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Anthropology student follows her passion at the Smithsonian Folklife Festival

The Smithsonian Folklife Festival in Washington, D.C., offers visitors 10 days of cultural traditions from around the world, and invites interns from across the country to participate each year. NMSU anthropology student Emma Álvarez de La Rosa was among those to receive a paid internship to work with the festival for six weeks during summer 2023.

“At the Smithsonian Folklife Festival, I was able to use my skills in anthropology and music in the real world,” Álvarez de La Rosa says. “I learned about the incredible amount of work required to manage and direct such large-scale festivals, as well as how important teamwork and communication is in the work environment.”

Álvarez de La Rosa, who has been playing cello since she was 6 years old, worked with more than 20 talented musicians.

“I got to learn about their life, the place music played in it and all the different traditions they have. I was also able to play with them on several occasions in the National Mall and even had a banjo lesson and a few square dance lessons.”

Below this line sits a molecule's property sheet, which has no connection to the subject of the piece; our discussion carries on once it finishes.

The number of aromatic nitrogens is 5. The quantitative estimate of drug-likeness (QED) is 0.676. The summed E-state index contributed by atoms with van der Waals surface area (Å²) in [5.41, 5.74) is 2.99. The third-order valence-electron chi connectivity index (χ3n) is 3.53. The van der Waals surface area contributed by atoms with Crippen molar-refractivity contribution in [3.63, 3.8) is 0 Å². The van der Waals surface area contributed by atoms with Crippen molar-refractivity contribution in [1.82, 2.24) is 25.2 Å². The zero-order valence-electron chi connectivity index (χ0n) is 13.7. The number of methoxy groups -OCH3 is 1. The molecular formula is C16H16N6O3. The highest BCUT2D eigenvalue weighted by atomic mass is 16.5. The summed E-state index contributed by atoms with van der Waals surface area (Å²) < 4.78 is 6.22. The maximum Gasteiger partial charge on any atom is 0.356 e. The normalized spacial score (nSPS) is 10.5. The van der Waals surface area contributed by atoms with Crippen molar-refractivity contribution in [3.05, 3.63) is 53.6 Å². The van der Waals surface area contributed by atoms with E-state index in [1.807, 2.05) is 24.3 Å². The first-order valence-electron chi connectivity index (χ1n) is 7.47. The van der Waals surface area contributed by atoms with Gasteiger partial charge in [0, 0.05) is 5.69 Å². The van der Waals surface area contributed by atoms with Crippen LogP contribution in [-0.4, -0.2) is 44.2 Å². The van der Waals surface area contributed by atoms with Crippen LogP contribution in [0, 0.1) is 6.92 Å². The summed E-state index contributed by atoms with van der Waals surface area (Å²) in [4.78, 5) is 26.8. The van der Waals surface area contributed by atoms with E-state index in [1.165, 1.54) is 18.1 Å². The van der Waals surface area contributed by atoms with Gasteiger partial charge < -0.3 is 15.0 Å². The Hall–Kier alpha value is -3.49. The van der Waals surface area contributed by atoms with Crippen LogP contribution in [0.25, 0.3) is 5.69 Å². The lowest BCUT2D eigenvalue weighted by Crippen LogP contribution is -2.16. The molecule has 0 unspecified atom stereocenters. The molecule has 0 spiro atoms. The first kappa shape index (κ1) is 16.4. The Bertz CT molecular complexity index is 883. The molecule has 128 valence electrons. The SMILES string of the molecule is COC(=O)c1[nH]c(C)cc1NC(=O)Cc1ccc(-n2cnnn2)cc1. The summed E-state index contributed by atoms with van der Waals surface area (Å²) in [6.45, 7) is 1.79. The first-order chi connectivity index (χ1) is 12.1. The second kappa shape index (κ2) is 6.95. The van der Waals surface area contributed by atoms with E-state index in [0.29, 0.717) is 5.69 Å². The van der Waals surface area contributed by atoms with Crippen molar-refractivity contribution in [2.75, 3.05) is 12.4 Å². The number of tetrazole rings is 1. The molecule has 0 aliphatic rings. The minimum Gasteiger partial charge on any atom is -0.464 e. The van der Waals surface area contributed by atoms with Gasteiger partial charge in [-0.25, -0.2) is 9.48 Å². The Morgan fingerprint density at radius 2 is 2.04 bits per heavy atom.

The internship opportunity aligns with her research interests and her honors thesis project on traditional lullabies of the United States-Mexico border region. She has recorded women singing lullabies, and is transcribing the music and lyrics to include in her thesis, so that others can play them on piano.

In addition to her anthropology pursuits, Álvarez de La Rosa’s endeavors include playing with the Las Cruces Symphony Orchestra and serving as principal cello in the NMSU philharmonic.



NMSU anthropology student Emma Álvarez de La Rosa spent six weeks over the summer in a paid internship at the Smithsonian Folklife Festival in Washington, D.C. She worked with musicians from the Ozark Mountains.